01-05-2012 06:52 AM
- Check the publisher and see if they have an ebook option. If they do you'll be able to buy it through B&N or Amazon and use the Kindle or Nook app to read it. Or, depending on the publisher, it could be available as a PDF which you can read from many apps.
The series I teach with is offered as PDF and super convenient.01-04-2012 12:54 PM
- i have been looking to do this as well, but to what i have read on the nookstudy etextbbooks, you CAN NOT use them on a ipad or other mobile devices other then your laptop. but it seems that you can get the same books from amazon kindle, and since your a college student, your eligible for amazon prime free for six months i believe, and then its half off after that for 4 years. also the amazon kindle can be downloaded on your ipad, and your text books an be read from there. just go to amazon, search the book you need, and hit the buy e book, im not sure if they have a rent option.01-04-2012 01:27 PM
- Some publishers will require an unsealer application to be downloaded to your laptop which must be used in conjunction with Adobe Reader. Make sure you really look into what the requirements are from your book's publisher to use their ebook or PDF version, or else you may wind up wasting some money...especially if you don't have a laptop you can take to class. I'm sure iTunes U (look in iTunes, there is a college book section) has some books which can be synced to your iPad. I'm not familiar with what kind of selection they'll have...but Amazon doesn't have every textbook available in a Kindle version, so many times you may be left with no viable ebook version whatsoever.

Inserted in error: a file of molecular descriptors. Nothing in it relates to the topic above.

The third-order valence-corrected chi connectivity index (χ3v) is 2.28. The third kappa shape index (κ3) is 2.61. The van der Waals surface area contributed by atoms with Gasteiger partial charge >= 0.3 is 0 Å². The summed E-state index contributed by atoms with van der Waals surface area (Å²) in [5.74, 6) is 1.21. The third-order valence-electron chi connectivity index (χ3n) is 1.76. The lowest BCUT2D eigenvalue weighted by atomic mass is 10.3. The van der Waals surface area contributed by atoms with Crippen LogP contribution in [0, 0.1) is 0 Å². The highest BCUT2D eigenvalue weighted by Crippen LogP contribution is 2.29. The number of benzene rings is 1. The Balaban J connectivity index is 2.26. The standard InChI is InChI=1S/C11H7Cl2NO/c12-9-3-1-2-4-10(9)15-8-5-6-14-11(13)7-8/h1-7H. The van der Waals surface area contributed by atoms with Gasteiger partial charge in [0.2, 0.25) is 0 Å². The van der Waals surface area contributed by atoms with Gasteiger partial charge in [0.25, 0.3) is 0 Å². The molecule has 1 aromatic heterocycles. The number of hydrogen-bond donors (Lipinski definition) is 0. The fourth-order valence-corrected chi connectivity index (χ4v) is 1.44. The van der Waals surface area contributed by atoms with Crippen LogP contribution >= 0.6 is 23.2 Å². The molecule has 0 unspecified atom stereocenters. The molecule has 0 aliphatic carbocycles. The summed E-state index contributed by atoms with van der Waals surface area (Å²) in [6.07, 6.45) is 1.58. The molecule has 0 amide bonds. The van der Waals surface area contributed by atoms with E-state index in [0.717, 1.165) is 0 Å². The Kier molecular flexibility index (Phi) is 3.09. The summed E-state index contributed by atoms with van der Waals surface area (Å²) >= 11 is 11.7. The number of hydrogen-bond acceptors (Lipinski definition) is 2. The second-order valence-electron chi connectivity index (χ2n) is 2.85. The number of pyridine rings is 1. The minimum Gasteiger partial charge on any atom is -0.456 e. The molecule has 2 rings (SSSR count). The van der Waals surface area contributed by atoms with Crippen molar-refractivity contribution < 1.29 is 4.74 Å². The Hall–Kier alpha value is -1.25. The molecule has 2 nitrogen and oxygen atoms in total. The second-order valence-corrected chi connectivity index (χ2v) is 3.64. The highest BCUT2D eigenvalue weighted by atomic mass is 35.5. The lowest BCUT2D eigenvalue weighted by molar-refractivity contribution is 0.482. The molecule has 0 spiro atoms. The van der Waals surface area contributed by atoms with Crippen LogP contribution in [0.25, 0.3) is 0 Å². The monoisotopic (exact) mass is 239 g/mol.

Good luck!01-04-2012 06:29 PM
- While Amazon and Nook are OK methods for textbooks on the iPad, I find apps dedicated to textbooks are usually much better. I know of 3:
Kno - I've bought textbooks here and was very satisfied with the experience. You can't highlight, leave sticky notes on pages, and even use handwriting to annotate with a stylus/finger. You can also organize books by class and semester. Just go to their website to buy the books and log into the app to download them. They even let's you get your first ETextbook for free right now.
CourseSmart - very similar to Kno. I haven't used their app, so I don't know how it compares to Kno. Pretty sure they are both similarly priced. I think they both allow renting as well as buying, whichever suits your needs.
Inkling - I haven't used this one yet, but I plan on it. Their differentiator is that they let you buy chapters at a time as well as the entire book. I know I've had courses where we only cover the first 10 or 12 of a 35+ chapter book, so this may be appealing to you.
Hope this helps!01-04-2012 06:47 PMLike 2
- I had my Anatomy and Physiology book in PDF form that I used in iBooks by dragging the file and dropping it in iTunes. It worked out quite nicely, though after reading PatBen's list, I downloaded Kno Texbooks. I did a quick scan of their offerings and it looks like one of my books may be available, and they have a "1st eTextbook Free" for .edu addresses that qualify. I submitted mine and hope it works out. That would definitely save me $170 and make me like the app that much more.01-04-2012 08:12 PM
- 01-04-2012 08:44 PM
- 01-04-2012 09:03 PM
- It will depend entirely on how many textbook publishers they can get on board. This is one of those things Apple can't do alone. Picture AppleTV with no Netflix...almost useless.
When we do textbook adoption, our publishers now offer paperless options (which we can't leverage at the high school level where not every student has a tablet or e-reader), but it shows that the publishers are ready.01-05-2012 06:46 AM
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